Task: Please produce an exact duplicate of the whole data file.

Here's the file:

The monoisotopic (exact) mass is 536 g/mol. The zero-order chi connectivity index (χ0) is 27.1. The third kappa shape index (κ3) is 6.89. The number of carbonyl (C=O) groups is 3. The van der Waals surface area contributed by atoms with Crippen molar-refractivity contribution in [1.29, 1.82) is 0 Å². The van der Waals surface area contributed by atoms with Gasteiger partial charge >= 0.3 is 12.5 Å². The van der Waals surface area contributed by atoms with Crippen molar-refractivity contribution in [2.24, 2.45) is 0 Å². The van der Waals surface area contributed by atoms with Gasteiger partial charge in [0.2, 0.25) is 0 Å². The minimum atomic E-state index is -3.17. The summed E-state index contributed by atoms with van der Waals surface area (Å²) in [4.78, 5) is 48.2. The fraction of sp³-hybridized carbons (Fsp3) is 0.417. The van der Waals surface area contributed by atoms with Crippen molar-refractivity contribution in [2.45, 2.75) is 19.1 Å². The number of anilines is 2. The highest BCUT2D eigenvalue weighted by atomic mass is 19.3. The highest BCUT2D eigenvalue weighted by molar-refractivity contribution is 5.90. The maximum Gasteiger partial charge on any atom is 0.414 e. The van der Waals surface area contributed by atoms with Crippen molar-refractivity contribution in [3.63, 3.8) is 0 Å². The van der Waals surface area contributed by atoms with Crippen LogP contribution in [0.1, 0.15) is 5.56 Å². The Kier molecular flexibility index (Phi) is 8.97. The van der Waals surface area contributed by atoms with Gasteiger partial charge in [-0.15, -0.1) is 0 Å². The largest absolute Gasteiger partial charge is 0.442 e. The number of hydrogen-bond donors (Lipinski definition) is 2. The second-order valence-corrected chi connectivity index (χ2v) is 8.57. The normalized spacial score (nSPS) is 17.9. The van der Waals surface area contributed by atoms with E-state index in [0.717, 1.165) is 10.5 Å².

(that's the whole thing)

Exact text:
The monoisotopic (exact) mass is 536 g/mol. The zero-order chi connectivity index (χ0) is 27.1. The third kappa shape index (κ3) is 6.89. The number of carbonyl (C=O) groups is 3. The van der Waals surface area contributed by atoms with Crippen molar-refractivity contribution in [1.29, 1.82) is 0 Å². The van der Waals surface area contributed by atoms with Gasteiger partial charge >= 0.3 is 12.5 Å². The van der Waals surface area contributed by atoms with Crippen molar-refractivity contribution in [2.24, 2.45) is 0 Å². The van der Waals surface area contributed by atoms with Gasteiger partial charge in [0.2, 0.25) is 0 Å². The minimum atomic E-state index is -3.17. The summed E-state index contributed by atoms with van der Waals surface area (Å²) in [4.78, 5) is 48.2. The fraction of sp³-hybridized carbons (Fsp3) is 0.417. The van der Waals surface area contributed by atoms with Crippen molar-refractivity contribution in [2.45, 2.75) is 19.1 Å². The number of anilines is 2. The highest BCUT2D eigenvalue weighted by atomic mass is 19.3. The highest BCUT2D eigenvalue weighted by molar-refractivity contribution is 5.90. The maximum Gasteiger partial charge on any atom is 0.414 e. The van der Waals surface area contributed by atoms with Crippen molar-refractivity contribution in [3.63, 3.8) is 0 Å². The van der Waals surface area contributed by atoms with Crippen LogP contribution in [0.1, 0.15) is 5.56 Å². The Kier molecular flexibility index (Phi) is 8.97. The van der Waals surface area contributed by atoms with Gasteiger partial charge in [-0.15, -0.1) is 0 Å². The largest absolute Gasteiger partial charge is 0.442 e. The number of hydrogen-bond donors (Lipinski definition) is 2. The second-order valence-corrected chi connectivity index (χ2v) is 8.57. The normalized spacial score (nSPS) is 17.9. The van der Waals surface area contributed by atoms with E-state index in [0.717, 1.165) is 10.5 Å².